Innovation is vital in today’s environment of technological change. To stay ahead, one must innovate or face extinction. It’s amazing how today’s small parcel market differs from the one just five years ago, and it will undoubtedly differ from the one five years from now.
Here are four interesting new ideas that make us rethink the last mile, all of which are sure to affect the future of small parcel delivery:
The most talked about new way to deliver e-commerce orders is by drone. Its appeal is largely based on the speed that orders can be delivered. Theoretically at least, it’s the fastest, most direct way to make a delivery — weather and weight limitations aside.
The real question will be the feasibility and scalability of delivering with drones. The high costs may prevent it from being a realistic everyday option for consumers, making it just another premium ‘expedited’ service.
There are already small robots being used to make food deliveries in some big cities, with e-commerce deliveries coming soon. The concept is based on using a small, autonomous robots big enough to fit things securely inside and then sending them on their way.
Robots seem to have slightly fewer practical limitations and scalability problems than drones. But, are more limited in their potential service areas and will require greater population density to be economical.
The opposite of drones is the idea of going underground to make deliveries. For the same reason subways work, this could be the next great option for small parcel deliveries. After all, why deal with above ground hurdles of people, buildings, and traffic if you don’t have to?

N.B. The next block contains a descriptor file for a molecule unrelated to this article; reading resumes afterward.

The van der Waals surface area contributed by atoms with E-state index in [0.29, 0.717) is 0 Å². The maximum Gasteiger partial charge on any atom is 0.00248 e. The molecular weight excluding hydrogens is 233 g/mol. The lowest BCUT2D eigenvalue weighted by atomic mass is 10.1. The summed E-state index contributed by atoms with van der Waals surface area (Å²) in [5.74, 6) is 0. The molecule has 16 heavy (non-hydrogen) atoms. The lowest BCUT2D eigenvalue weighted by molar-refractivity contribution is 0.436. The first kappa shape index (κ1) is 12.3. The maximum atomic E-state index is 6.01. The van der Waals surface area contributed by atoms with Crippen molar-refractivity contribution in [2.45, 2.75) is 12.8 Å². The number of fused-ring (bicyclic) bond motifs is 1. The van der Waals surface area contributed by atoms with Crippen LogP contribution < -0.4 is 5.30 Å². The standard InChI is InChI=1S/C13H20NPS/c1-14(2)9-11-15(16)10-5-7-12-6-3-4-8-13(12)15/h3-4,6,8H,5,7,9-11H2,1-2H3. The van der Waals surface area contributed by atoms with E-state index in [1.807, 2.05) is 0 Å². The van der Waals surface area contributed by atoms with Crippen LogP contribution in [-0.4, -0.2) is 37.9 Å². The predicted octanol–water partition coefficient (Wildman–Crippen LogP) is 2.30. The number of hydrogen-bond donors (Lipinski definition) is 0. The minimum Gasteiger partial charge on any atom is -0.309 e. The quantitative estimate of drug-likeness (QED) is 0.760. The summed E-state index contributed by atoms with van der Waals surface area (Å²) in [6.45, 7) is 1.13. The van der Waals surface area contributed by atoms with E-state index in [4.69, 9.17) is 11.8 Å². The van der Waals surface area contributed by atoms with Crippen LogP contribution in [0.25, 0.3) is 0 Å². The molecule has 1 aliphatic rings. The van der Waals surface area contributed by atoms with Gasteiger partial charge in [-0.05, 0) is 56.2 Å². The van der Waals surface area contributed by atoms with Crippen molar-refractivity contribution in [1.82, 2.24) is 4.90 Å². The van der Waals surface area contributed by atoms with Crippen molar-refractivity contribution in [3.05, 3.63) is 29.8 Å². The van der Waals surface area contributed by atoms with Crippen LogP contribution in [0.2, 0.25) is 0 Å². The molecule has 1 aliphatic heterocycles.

The reality is there are big infrastructure investments needed to make this idea work, but with the right density of customers, it becomes a possible option. Many cities already have networks of underground tunnels that most people don’t know about.
Autonomous vehicles, although futuristic just a few short years ago, will likely be the first of these new last mile concepts to become real. It’s easy to imagine self-driving trucks arriving curbside and a person coming out to get their boxes off the truck.
This option is not limited in the ways each of the others are – mostly because there is no need for new infrastructure and the technology already exists for the most part. It also allows for the carriers to maintain their economies of scale, and keep the rates they charge low.
These technological advances may have a significant impact on how deliveries (B2B and B2C) are made and future logistics infrastructure is developed to enable these new options. Stay tuned….